In what appears to be a running theme with this set, although the build is simple, there are some unique and very cool looking pieces included. I really dig the King's Banner, there's plenty of space around the cart to clip-in the weapons that aren't in use and, coolest of all, the treasure chest opens to reveal an assortment of gems, gold coins and even a gold chalice.
It may be limited in terms of the construction but it's a fun, nice-looking piece that serves its purpose very well.

The Ambush
The Dragon Warriors, meanwhile, are lurking behind the ''scenery'' piece, which, again, although relatively simple to build, has some neat touches and cool play features.
The tree and bush scenery piece seems pretty simple - and in some ways it is, consisting of a few simple blocks and a few decorative embellishments - but it's actually a pretty fun piece, designed to capitalize on the whole ''ambush'' idea. The shrubbery can be moved to the side, ''parted'' if you will, to allow the bad guys to launch their attack and the tree is hinged, allowing them to drop it into the path of the cart, thus blocking their escape!
The scene also includes a wall-mounted crossbow (which can, of course, be held as a weapon by the minifigures) that incorporates the ''flick missile'' play feature and includes two such projectiles. Obviously they're too large to be fired from the crossbow and the position of the ''launch port'' is below the crossbow itself but it's still a fun little feature I'm sure will appeal to kids who enjoy such things.

And again, there are some rarer pieces included with this set, including some cool ''tree trunk'' parts, leaves and - best of all - an apple.

Put Them Together And...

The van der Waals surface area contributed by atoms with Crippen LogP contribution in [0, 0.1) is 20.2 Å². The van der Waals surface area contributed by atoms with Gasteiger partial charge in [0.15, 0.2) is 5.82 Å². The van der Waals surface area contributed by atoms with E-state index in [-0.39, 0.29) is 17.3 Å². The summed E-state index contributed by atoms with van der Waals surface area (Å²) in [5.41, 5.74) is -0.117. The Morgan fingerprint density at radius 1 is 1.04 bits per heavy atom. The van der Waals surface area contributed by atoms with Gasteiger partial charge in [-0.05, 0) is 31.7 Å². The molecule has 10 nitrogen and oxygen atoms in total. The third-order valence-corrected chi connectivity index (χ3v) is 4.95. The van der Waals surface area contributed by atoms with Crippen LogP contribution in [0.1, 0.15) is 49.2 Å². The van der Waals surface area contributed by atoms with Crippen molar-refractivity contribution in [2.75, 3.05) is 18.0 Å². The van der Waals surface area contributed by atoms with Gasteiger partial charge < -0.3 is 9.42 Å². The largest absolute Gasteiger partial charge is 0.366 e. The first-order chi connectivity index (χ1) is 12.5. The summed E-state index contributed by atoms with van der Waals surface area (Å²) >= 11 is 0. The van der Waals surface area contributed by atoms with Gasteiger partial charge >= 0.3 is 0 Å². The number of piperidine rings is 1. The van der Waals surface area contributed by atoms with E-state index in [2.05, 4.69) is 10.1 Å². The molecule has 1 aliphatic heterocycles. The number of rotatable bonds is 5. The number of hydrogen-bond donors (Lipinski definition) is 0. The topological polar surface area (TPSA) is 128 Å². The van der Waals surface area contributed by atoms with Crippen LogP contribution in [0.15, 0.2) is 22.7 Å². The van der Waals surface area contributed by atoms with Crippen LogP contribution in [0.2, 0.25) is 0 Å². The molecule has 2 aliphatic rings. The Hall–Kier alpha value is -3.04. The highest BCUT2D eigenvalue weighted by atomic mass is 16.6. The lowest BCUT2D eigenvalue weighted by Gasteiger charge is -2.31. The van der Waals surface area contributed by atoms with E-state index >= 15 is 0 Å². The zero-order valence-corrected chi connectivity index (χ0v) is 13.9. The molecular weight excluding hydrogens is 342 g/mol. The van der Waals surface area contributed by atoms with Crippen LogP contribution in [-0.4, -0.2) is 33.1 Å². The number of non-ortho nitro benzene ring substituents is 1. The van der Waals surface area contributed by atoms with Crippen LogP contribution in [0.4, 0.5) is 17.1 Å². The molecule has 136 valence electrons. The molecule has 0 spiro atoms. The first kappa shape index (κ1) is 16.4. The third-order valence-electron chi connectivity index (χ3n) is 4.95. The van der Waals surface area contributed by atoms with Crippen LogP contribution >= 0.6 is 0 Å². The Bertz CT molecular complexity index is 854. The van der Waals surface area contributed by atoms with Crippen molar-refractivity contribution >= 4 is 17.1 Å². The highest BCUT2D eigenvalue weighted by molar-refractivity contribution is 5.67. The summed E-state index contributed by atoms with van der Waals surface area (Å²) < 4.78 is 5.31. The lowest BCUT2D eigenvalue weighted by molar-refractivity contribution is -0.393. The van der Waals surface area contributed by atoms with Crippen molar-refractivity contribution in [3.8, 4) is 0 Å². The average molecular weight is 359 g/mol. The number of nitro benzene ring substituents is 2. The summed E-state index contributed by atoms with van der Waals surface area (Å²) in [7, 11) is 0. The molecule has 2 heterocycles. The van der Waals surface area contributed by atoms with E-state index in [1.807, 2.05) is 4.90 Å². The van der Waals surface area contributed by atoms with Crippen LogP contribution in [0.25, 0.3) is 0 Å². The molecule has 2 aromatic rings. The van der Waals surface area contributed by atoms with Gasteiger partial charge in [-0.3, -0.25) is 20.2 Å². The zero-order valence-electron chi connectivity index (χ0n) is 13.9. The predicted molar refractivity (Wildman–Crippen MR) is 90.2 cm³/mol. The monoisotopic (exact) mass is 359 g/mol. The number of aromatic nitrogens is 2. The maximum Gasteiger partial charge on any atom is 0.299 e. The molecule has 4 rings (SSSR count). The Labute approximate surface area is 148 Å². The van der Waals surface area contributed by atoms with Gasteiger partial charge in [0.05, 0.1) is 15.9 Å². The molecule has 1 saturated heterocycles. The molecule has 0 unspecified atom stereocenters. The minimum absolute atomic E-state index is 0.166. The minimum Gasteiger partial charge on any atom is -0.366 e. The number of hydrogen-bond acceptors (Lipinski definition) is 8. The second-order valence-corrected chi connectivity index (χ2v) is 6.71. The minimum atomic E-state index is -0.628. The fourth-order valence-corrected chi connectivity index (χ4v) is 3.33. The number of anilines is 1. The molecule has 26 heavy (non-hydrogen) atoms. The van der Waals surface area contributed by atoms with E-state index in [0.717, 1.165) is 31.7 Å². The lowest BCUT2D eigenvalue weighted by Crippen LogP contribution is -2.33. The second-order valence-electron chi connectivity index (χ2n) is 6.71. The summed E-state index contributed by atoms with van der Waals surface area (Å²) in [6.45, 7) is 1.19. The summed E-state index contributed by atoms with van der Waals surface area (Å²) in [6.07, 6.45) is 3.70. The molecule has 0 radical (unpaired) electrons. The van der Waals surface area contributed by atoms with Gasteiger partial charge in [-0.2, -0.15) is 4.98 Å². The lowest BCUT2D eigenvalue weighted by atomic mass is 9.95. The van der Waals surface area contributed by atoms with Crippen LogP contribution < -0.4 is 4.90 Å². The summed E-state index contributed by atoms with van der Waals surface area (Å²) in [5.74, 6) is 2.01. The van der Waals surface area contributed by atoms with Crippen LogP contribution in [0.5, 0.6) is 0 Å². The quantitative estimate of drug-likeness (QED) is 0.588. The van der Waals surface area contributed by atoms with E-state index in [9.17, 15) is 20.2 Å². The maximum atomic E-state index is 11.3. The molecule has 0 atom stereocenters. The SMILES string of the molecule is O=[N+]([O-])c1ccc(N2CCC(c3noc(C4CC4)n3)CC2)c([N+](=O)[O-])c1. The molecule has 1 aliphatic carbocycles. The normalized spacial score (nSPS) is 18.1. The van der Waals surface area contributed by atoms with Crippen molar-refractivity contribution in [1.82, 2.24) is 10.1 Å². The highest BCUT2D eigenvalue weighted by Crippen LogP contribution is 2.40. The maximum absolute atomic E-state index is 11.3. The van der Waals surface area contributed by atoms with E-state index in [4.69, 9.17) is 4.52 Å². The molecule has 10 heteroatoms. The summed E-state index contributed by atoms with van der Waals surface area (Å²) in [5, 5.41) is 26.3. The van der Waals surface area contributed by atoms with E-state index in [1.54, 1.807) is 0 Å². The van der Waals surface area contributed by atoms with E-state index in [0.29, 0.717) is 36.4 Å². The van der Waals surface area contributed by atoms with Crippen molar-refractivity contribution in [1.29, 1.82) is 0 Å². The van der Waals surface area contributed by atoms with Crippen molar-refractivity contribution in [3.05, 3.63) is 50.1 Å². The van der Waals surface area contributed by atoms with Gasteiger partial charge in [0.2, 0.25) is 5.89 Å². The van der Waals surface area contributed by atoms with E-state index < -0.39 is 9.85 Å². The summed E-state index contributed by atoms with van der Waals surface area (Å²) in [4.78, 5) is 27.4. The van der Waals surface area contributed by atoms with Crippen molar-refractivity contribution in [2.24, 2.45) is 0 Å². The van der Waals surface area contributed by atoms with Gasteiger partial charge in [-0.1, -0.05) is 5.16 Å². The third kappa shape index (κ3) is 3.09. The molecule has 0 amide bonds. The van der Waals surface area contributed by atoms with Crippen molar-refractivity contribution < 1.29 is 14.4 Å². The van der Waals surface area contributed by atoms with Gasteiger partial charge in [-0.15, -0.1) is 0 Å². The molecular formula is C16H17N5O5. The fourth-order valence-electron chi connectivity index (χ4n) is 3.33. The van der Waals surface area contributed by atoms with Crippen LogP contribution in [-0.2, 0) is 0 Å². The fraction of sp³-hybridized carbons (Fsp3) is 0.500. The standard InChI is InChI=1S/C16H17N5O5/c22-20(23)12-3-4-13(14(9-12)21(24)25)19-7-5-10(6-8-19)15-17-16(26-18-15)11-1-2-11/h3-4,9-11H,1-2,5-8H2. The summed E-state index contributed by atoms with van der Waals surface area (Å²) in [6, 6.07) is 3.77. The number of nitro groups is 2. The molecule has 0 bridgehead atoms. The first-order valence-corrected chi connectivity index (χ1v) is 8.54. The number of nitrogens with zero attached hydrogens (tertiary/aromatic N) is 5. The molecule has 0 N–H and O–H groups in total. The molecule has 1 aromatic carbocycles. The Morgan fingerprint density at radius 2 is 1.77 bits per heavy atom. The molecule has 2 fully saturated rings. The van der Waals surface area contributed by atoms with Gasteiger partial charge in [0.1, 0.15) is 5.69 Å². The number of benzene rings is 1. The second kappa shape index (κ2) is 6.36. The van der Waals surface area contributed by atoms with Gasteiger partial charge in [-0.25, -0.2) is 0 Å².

Individually the pieces are pretty neat but when they're combined, either in a diorama or as a plaything, then there's a lot of fun to be had with this set. Check the images out below and you'll see what I mean.

Final Thoughts 
Chances are that the $12 price point and the limited number of pieces will turn a lot of people off from this set but to do so is to make a huge mistake. And here's why:

For starters, the set includes FOUR minifigures (five, if you include the dog.) A blind-bagged minifigure comes in at around $3, so when you apply that same logic, it becomes quickly apparent that this set is actually not that expensive. Now add to that the fact that you not only get a ''vehicle'' for your King's Knights but also a bit of scenery (which is also a great little play accessory.) And then on top of that, just look at all the accessories, extras and rare/unique pieces that are packed into the 90 piece assembly and you'll quickly see that, all told, the $12 price tag isn't outrageous at all.

If you're a fan of army building, this set is a must. As I said, you get four figures for the same price as you'd pay for the same number of blind-bagged minifigures, plus a bunch of extra accessories and pieces that you're sure to find a use for should you elect not to build the cart and ambush spot. It also combines very nicely with some of the other sets, not just in the Castle range, but also the Lego line in general. Right now I have the Series 9 Minigure Knight and the Forest Maiden riding Gandalf's cart with these guys and it all fits together perfectly.

Those looking for a complex, involved build will probably be a little disappointed with this set but if you're a fan of medieval/fantasy warriors and accessories then you'll really enjoy this set.

Don't let the limited number of pieces and the seemingly higher price put you off: there's surprisingly a lot more to this set than you'd first imagine.